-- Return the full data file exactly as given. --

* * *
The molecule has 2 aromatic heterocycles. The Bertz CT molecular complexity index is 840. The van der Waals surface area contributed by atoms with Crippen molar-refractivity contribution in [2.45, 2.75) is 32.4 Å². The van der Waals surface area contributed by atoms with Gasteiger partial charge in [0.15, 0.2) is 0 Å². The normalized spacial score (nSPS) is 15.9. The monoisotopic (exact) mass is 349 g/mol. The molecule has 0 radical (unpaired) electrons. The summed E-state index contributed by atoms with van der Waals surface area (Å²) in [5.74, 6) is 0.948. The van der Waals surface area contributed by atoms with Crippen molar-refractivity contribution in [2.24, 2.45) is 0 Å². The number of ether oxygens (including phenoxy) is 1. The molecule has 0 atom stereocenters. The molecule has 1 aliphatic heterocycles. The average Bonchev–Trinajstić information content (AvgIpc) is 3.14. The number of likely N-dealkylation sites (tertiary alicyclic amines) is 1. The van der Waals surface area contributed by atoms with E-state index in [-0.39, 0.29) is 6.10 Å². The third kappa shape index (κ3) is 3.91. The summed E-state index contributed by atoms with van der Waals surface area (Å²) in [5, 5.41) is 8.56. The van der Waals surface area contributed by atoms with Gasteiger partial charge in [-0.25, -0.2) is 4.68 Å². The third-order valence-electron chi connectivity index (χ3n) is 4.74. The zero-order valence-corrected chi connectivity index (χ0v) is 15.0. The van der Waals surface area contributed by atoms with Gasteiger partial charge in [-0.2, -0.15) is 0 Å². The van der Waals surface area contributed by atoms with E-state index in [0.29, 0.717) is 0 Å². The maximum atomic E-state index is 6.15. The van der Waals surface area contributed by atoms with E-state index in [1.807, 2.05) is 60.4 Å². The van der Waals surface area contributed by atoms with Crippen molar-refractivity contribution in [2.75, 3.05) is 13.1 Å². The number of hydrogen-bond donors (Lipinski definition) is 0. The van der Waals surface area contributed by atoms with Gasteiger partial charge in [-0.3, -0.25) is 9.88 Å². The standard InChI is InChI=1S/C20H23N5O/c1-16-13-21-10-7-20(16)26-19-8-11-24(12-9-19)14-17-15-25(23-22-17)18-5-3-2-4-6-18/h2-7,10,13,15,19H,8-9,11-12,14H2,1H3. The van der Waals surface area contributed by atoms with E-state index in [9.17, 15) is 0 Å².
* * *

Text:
The molecule has 2 aromatic heterocycles. The Bertz CT molecular complexity index is 840. The van der Waals surface area contributed by atoms with Crippen molar-refractivity contribution in [2.45, 2.75) is 32.4 Å². The van der Waals surface area contributed by atoms with Gasteiger partial charge in [0.15, 0.2) is 0 Å². The normalized spacial score (nSPS) is 15.9. The monoisotopic (exact) mass is 349 g/mol. The molecule has 0 radical (unpaired) electrons. The summed E-state index contributed by atoms with van der Waals surface area (Å²) in [5.74, 6) is 0.948. The van der Waals surface area contributed by atoms with Crippen molar-refractivity contribution in [2.24, 2.45) is 0 Å². The number of ether oxygens (including phenoxy) is 1. The molecule has 0 atom stereocenters. The molecule has 1 aliphatic heterocycles. The average Bonchev–Trinajstić information content (AvgIpc) is 3.14. The number of likely N-dealkylation sites (tertiary alicyclic amines) is 1. The van der Waals surface area contributed by atoms with E-state index in [-0.39, 0.29) is 6.10 Å². The third kappa shape index (κ3) is 3.91. The summed E-state index contributed by atoms with van der Waals surface area (Å²) in [5, 5.41) is 8.56. The van der Waals surface area contributed by atoms with Gasteiger partial charge in [-0.25, -0.2) is 4.68 Å². The third-order valence-electron chi connectivity index (χ3n) is 4.74. The zero-order valence-corrected chi connectivity index (χ0v) is 15.0. The van der Waals surface area contributed by atoms with Gasteiger partial charge in [-0.2, -0.15) is 0 Å². The van der Waals surface area contributed by atoms with E-state index in [0.29, 0.717) is 0 Å². The maximum atomic E-state index is 6.15. The van der Waals surface area contributed by atoms with E-state index in [1.807, 2.05) is 60.4 Å². The van der Waals surface area contributed by atoms with Crippen molar-refractivity contribution in [2.75, 3.05) is 13.1 Å². The number of hydrogen-bond donors (Lipinski definition) is 0. The van der Waals surface area contributed by atoms with Gasteiger partial charge in [-0.3, -0.25) is 9.88 Å². The standard InChI is InChI=1S/C20H23N5O/c1-16-13-21-10-7-20(16)26-19-8-11-24(12-9-19)14-17-15-25(23-22-17)18-5-3-2-4-6-18/h2-7,10,13,15,19H,8-9,11-12,14H2,1H3. The van der Waals surface area contributed by atoms with E-state index in [9.17, 15) is 0 Å².